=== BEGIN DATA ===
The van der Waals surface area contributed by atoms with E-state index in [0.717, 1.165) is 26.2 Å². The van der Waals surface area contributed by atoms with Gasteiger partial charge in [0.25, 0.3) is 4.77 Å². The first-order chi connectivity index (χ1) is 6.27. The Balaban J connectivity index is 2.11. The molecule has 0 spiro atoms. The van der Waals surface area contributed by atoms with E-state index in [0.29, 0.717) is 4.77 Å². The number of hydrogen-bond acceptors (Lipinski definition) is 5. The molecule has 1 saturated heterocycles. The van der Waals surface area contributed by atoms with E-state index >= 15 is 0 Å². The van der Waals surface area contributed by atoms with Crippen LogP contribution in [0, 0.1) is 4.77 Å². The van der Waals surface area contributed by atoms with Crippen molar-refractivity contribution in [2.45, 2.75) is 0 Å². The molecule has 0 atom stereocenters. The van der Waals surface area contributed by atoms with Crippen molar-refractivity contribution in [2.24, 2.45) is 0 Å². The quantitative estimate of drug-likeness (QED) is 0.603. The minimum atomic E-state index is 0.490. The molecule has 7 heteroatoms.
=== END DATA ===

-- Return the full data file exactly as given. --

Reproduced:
The van der Waals surface area contributed by atoms with E-state index in [0.717, 1.165) is 26.2 Å². The van der Waals surface area contributed by atoms with Gasteiger partial charge in [0.25, 0.3) is 4.77 Å². The first-order chi connectivity index (χ1) is 6.27. The Balaban J connectivity index is 2.11. The molecule has 0 spiro atoms. The van der Waals surface area contributed by atoms with E-state index in [0.29, 0.717) is 4.77 Å². The number of hydrogen-bond acceptors (Lipinski definition) is 5. The molecule has 1 saturated heterocycles. The van der Waals surface area contributed by atoms with E-state index >= 15 is 0 Å². The van der Waals surface area contributed by atoms with Crippen LogP contribution in [0, 0.1) is 4.77 Å². The van der Waals surface area contributed by atoms with Crippen molar-refractivity contribution in [2.45, 2.75) is 0 Å². The molecule has 0 atom stereocenters. The van der Waals surface area contributed by atoms with Crippen molar-refractivity contribution in [2.24, 2.45) is 0 Å². The quantitative estimate of drug-likeness (QED) is 0.603. The minimum atomic E-state index is 0.490. The molecule has 7 heteroatoms.